As I watched fireworks last night (yep, on Thursday – competition seems to have no boundaries) I felt a little saddened. Why? Because as great as our nation is, it is our lack of independence (you know, that oil thing) which is creating havoc these days on people’s budgets. Some of you just feel a teeny pinch, others a not-so-loving squeeze, and some are in a downright straight jacket stranglehold held in place by $144 a barrel oil.

Last time, I suggested some ways to find $$ in your budget, and oh, didn’t I smile sweetly when I read Smart Money’s suggestions on saving $500 a month. (http://blogs.moneycentral.msn.com/smartspending/?fpn=how%20to%20squeeze%20500%20out%20of%20your%20monthly%20budget) They copied me. Nah, but they concurred with much of what I said. I did, however, miss a key savings area. As I learned with the newspaper, customer loyalty is often rewarded with higher pricing. Insurance is also well-known for this illogical strategy, but hey, the old marketing rules about more $ required to find new customers than to keep old ones just don’t seem to apply with these guys. Strike your independence today and get quotes on home, car, and life insurance. You could find significant savings.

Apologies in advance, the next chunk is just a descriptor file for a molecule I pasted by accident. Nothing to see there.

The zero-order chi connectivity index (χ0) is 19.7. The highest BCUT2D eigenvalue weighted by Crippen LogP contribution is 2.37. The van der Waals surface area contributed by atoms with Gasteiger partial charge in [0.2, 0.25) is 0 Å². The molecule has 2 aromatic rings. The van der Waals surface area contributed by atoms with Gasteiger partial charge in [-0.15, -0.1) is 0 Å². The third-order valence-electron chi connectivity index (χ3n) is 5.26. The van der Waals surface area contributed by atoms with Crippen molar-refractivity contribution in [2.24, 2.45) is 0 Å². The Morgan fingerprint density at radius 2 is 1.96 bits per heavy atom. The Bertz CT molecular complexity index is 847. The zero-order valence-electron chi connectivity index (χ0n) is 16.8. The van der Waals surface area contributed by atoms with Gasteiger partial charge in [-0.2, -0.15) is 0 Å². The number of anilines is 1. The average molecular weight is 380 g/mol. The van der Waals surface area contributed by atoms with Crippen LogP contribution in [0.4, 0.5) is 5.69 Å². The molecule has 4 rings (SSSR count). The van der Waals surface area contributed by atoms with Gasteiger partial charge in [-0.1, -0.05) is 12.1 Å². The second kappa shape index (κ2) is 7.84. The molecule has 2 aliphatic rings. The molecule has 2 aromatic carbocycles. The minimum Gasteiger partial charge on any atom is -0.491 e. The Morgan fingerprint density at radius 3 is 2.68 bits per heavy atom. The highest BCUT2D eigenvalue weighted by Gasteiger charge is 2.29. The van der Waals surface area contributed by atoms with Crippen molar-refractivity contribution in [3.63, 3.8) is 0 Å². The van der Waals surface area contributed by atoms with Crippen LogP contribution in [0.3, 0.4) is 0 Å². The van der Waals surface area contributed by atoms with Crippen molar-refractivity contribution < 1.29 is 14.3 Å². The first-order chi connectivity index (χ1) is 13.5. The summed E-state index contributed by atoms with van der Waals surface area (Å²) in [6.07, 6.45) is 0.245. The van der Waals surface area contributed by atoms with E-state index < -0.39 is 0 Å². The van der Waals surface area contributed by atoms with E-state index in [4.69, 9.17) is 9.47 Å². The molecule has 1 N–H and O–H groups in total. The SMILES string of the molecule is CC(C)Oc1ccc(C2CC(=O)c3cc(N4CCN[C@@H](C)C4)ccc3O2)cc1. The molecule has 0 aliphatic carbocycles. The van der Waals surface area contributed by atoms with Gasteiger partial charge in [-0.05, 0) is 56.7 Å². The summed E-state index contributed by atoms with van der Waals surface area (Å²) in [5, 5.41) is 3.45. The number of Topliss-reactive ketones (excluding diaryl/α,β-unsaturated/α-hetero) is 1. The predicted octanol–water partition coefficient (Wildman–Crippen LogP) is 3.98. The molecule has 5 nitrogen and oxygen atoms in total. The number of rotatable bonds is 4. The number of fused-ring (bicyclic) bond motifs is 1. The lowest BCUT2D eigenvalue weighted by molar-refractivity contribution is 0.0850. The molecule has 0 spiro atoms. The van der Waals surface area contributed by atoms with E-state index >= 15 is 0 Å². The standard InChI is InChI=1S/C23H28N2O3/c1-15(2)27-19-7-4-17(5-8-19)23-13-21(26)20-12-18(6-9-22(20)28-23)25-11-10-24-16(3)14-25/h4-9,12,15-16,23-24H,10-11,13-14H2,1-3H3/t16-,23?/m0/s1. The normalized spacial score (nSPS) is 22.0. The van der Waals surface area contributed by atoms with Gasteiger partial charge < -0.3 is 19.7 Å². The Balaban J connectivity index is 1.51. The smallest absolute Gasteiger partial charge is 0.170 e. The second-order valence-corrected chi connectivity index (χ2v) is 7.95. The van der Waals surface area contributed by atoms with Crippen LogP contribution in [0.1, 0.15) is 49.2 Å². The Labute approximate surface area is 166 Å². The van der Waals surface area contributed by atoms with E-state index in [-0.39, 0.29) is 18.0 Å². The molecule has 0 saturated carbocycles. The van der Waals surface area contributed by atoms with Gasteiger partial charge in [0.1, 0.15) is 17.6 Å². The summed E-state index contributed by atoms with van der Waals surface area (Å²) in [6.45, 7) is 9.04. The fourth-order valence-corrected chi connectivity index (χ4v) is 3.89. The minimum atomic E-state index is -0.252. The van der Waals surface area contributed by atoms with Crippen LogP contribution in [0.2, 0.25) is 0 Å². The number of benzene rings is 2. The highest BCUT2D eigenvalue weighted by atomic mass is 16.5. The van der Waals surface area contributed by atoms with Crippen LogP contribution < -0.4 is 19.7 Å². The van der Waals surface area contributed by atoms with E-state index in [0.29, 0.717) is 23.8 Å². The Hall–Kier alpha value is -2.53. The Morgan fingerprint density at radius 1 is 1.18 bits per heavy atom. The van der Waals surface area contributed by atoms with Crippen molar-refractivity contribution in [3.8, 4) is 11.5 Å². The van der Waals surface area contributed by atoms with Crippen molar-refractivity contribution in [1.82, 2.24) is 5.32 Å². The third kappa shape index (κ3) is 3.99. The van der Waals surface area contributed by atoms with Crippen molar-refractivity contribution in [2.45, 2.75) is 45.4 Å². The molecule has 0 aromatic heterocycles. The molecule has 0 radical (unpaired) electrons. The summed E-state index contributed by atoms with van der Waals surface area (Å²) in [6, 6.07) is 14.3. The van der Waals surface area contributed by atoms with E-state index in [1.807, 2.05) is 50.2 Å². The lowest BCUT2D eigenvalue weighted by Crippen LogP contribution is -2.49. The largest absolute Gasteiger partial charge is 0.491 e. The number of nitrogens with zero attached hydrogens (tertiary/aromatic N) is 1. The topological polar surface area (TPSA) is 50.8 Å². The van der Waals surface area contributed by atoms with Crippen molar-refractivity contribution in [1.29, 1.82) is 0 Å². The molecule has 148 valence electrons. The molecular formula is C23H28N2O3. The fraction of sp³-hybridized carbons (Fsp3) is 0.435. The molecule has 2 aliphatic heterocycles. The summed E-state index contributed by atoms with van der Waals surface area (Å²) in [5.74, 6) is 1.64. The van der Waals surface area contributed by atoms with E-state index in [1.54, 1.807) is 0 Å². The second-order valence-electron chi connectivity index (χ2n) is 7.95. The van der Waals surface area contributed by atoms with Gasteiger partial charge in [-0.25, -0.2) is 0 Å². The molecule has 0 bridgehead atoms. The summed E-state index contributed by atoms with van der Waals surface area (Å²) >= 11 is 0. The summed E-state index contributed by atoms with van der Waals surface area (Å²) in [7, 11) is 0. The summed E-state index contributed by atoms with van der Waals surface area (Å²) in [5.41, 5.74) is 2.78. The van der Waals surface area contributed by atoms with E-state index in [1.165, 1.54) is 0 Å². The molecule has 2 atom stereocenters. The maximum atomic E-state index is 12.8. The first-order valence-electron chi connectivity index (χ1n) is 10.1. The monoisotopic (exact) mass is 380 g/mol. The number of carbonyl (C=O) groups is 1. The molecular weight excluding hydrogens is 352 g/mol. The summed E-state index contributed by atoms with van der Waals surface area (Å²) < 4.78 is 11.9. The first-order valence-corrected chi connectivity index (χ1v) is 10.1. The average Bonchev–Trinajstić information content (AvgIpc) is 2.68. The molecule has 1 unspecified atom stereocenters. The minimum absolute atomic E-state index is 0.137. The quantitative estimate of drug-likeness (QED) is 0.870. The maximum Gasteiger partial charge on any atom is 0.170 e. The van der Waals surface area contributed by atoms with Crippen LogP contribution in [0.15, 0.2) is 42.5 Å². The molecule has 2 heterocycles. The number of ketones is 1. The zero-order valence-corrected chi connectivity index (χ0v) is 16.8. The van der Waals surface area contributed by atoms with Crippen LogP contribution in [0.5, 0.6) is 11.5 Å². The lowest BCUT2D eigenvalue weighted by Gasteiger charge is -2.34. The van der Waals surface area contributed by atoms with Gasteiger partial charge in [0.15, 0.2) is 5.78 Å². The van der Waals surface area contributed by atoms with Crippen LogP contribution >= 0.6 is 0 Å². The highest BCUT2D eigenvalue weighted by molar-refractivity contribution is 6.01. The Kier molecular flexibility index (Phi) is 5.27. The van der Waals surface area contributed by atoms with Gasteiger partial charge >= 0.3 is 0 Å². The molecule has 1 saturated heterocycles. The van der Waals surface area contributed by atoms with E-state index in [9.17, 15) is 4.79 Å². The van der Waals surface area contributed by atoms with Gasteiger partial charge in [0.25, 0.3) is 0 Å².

Speaking of the newspaper, through June, we’ve kept $667.33 in our pocket thanks to coupons. Deduct the $130 spent for the paper and we’ve netted about 125 gallons of gas! That, to me, is worth the couple hours a week I spend cutting and matching to sales. Yesterday alone, free bread, free salad, $1.50 a box hair color (I’m worth it!), $1.50 a package Hebrew National hotdogs, and free mustard, marinade and BBQ sauce saved me megabucks for my July 4th party (well, not the hair color – that’ll just make me a less haggard-looking hostess).